“We were hoping regardless of what pick we got that this would be our last lottery,” Gilbert told the media following the lottery. “We thought originally after everything had to be reset that it would be a three-year process. You never know. It could be four. We thought three years, but having No. 1 and 19, we’ve got a pretty good chance of this being the last [lottery] for a while.”
The Cavaliers will have a plethora of options this summer to potentially meet Gilbert’s desires of climbing back into the postseason mix.
Carmelo To Blame for Knicks’ Demise?
By Bill Ingram
For three quarters, Carmelo Anthony was nothing short of brilliant. Scoring with apparent ease from all over the court, dropping threes, driving to the hole for dunks and drawing fouls to get to the charity stripe, Carmelo was every bit the player whom many considered to be a strong Most Valuable Player candidate this season. Three quarters into Saturday night’s elimination game in Indiana, he had 35 points and the Knicks were tied 81-81, apparently well on their way to forcing Game 7 back in the friendly confines of Madison Square Garden.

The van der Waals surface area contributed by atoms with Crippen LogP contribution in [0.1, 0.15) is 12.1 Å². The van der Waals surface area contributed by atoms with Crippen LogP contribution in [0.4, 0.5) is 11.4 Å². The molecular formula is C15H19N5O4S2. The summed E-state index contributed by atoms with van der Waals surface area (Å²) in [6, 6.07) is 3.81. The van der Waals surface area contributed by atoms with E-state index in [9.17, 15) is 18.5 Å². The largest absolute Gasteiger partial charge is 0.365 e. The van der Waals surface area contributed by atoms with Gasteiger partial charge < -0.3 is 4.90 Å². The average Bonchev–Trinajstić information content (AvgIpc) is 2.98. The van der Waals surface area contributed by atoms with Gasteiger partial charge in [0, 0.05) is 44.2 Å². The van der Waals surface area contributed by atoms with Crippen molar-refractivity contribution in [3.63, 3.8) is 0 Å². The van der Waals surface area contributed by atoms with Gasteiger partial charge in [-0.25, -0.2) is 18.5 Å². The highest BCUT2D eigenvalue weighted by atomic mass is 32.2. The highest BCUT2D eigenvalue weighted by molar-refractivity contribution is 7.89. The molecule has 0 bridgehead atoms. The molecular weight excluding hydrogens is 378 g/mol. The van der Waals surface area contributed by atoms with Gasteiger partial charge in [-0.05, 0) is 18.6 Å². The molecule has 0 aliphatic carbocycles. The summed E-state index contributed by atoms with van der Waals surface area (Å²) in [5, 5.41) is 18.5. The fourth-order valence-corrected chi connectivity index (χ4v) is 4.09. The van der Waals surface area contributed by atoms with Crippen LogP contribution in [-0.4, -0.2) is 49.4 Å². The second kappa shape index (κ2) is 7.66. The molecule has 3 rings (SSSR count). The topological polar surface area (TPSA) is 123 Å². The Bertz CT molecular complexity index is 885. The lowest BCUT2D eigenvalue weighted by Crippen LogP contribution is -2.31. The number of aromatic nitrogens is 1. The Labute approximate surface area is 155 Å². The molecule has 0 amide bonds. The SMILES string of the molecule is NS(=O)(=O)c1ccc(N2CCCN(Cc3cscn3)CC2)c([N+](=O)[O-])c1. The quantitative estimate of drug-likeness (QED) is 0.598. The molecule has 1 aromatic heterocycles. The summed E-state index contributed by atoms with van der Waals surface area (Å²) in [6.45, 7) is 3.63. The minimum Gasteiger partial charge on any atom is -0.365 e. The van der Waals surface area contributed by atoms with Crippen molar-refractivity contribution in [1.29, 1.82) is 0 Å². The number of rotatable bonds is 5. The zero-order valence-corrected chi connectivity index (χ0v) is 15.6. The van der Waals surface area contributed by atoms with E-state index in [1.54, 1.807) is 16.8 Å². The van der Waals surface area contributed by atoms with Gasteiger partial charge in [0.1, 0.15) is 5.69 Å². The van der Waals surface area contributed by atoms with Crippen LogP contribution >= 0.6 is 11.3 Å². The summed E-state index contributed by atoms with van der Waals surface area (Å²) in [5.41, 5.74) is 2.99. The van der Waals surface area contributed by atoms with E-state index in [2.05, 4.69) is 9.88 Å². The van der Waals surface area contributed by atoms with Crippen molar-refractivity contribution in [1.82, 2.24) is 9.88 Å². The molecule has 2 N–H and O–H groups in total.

And then the fourth quarter started.
What most people will remember about the New York Knicks’ Game 6 loss to the Indiana Pacers will not be Carmelo’s 39 points and seven rebounds, but rather the three critical turnovers he had in the fourth quarter, and possibly the highlight reel block Roy Hibbert used to erase one of Carmelo’s shot attempts. That block sparked an 11-2 Pacers run from which the Knicks would never recover, and when the dust settled the season that was supposed to see New York return to the ranks of the contenders saw them ousted in the second round.